Maggie Gallagher shucks and jives her way through the DOMA hearing
Equality Matters has listed the top five moments from Friday's DOMA hearing. The moments are very telling in terms of how unnecessary DOMA is and the mindset of those trying to defend it.
But the best moment comes when Rep. Mike Quigley (D-IL) questions National Organization for Marriage head Maggie Gallagher on the idea of same-sex parenting:
At 2:29 - 2:41 , Gallagher admits that "there are some gay people who are wonderful parents." She also says that she thinks its unfortunate that people misinterpret things she says as a condemnation of "gay people" and their parenting skills."
But as Equality Matters points out:
This “interpretation” might have something to do with Gallagher having called homosexuality “ an unfortunate thing” which represents “at a minimum, a sexual dysfunction.” Or perhaps it has to do with her decision to assert that gays and lesbians are “ committing several different kinds of very serious sins.”
Also, Gallagher's past other comments and actions haven't been as conciliatory to the idea of same-sex parenting as she tried to make herself seem during the hearing.
In 2004, she wrote the following about same-sex marriage and parenting:
Marriage is our most basic social institution for protecting children. Same-sex marriage amounts to a vast social experiment on children. Rewriting the basic rules of marriage puts all children, not just the children in unisex unions, at risk.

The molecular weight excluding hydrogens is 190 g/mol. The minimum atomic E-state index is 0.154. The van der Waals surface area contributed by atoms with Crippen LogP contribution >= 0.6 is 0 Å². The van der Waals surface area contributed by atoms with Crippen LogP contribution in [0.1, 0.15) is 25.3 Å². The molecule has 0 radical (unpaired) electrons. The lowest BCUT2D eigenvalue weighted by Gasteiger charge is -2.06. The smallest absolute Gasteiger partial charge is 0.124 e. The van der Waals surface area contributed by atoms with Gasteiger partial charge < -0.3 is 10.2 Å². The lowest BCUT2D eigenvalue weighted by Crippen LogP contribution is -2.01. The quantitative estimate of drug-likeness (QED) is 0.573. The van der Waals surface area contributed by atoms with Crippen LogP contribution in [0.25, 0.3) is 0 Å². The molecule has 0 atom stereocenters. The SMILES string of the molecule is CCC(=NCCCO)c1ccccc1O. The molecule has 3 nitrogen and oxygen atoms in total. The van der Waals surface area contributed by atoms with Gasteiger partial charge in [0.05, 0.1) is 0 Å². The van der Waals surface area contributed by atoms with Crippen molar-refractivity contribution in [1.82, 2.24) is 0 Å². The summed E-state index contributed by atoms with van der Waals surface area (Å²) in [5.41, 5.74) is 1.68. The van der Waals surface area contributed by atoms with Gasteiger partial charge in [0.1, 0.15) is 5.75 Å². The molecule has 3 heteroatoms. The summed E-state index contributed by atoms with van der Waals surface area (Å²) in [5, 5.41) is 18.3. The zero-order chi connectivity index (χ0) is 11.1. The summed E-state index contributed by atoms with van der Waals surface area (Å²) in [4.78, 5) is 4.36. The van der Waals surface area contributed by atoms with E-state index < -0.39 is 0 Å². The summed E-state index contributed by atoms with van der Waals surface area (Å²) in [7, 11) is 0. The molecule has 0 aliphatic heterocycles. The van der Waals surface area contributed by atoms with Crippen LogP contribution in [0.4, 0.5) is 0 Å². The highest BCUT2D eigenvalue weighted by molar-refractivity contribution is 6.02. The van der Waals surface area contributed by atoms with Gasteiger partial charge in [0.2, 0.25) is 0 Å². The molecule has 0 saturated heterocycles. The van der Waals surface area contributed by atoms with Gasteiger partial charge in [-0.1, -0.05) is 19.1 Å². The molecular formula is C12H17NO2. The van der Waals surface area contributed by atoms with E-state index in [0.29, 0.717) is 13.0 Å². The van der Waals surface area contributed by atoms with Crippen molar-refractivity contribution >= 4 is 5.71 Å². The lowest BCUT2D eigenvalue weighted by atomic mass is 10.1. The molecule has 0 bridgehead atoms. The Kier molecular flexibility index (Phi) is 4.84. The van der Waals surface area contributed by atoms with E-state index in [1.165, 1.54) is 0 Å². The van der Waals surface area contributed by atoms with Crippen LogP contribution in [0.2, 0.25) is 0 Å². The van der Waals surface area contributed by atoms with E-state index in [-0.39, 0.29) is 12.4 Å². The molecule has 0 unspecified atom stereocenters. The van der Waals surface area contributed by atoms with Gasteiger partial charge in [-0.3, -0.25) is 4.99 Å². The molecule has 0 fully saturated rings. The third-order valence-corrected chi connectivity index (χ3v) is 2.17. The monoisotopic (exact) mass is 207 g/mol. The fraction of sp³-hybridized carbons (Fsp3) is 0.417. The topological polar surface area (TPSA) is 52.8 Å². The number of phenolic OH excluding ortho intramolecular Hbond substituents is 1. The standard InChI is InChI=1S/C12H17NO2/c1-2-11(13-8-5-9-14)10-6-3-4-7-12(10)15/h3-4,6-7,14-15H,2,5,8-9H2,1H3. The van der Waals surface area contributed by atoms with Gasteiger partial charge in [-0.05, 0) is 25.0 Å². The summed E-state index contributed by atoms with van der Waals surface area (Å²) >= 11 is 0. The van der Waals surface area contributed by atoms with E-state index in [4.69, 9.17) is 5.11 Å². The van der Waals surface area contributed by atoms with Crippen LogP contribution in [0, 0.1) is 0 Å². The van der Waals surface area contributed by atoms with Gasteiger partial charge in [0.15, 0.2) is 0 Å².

During this interview with the site Ignatius Insight in October 2005, Gallagher said the following regarding same-sex parenting:
In my opinion, judging by the standards of kinds of evidence that are used in the larger family structure debate, we know almost nothing about how the children fare. There’s been about 35 to 50 studies, but there’s not a single study based on nationally representative data that follows children from birth raised by same sex couples and can tell us how they do in adulthood.
More recently, in January of last year, she distorted a study on child abuse to make the case that children in married biological homes do better to protect children from abuse than children in same-sex households.
The distortion comes because the study in question - the one she cited - didn't even look at children in same-sex households. We know this because Gallagher even admitted at the time that same-sex households wasn't a category in the study:
All the other family structures studied (which does not include same-sex parent families probably because these are such a small part of the population), but does include solo parents, other married parents (remarried primarily), single parents living with a partner, cohabiting parents, and no parents.
I don't think any us lodging criticisms against Gallagher and NOM has misinterpreted any of her words when it comes to marriage equality or "gay parenting skills."
But in sidestepping Rep. Quigley's questions, you simply have to give Gallagher points for chutzpah.
Bear in mind that I said "chutzpah," not integrity or honesty.
By the way, that story she tells about being labeled as a bigot by a radio show host in Maine starting at 3:47. Another complete lie on her part.